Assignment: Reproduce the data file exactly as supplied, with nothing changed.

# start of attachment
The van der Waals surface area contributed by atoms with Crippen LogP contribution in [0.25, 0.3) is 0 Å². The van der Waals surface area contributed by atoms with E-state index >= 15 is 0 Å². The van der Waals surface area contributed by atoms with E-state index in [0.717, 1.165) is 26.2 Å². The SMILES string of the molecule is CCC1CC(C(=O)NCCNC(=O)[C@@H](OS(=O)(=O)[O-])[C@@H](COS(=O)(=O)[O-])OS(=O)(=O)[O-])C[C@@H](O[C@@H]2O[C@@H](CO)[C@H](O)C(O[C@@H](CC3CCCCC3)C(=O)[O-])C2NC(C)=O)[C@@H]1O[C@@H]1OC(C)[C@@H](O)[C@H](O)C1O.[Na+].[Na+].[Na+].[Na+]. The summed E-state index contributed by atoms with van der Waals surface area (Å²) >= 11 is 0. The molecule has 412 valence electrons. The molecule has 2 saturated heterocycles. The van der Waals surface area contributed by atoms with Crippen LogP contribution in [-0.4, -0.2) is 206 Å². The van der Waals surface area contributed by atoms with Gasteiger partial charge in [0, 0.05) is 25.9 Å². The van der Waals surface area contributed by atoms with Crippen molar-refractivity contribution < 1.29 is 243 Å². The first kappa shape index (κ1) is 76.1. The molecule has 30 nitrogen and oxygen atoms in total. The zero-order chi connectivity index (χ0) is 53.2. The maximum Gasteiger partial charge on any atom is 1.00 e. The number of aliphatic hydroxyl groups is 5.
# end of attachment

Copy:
The van der Waals surface area contributed by atoms with Crippen LogP contribution in [0.25, 0.3) is 0 Å². The van der Waals surface area contributed by atoms with E-state index >= 15 is 0 Å². The van der Waals surface area contributed by atoms with E-state index in [0.717, 1.165) is 26.2 Å². The SMILES string of the molecule is CCC1CC(C(=O)NCCNC(=O)[C@@H](OS(=O)(=O)[O-])[C@@H](COS(=O)(=O)[O-])OS(=O)(=O)[O-])C[C@@H](O[C@@H]2O[C@@H](CO)[C@H](O)C(O[C@@H](CC3CCCCC3)C(=O)[O-])C2NC(C)=O)[C@@H]1O[C@@H]1OC(C)[C@@H](O)[C@H](O)C1O.[Na+].[Na+].[Na+].[Na+]. The summed E-state index contributed by atoms with van der Waals surface area (Å²) >= 11 is 0. The molecule has 412 valence electrons. The molecule has 2 saturated heterocycles. The van der Waals surface area contributed by atoms with Crippen LogP contribution in [-0.4, -0.2) is 206 Å². The van der Waals surface area contributed by atoms with Gasteiger partial charge in [0, 0.05) is 25.9 Å². The van der Waals surface area contributed by atoms with Crippen molar-refractivity contribution < 1.29 is 243 Å². The first kappa shape index (κ1) is 76.1. The molecule has 30 nitrogen and oxygen atoms in total. The zero-order chi connectivity index (χ0) is 53.2. The maximum Gasteiger partial charge on any atom is 1.00 e. The number of aliphatic hydroxyl groups is 5.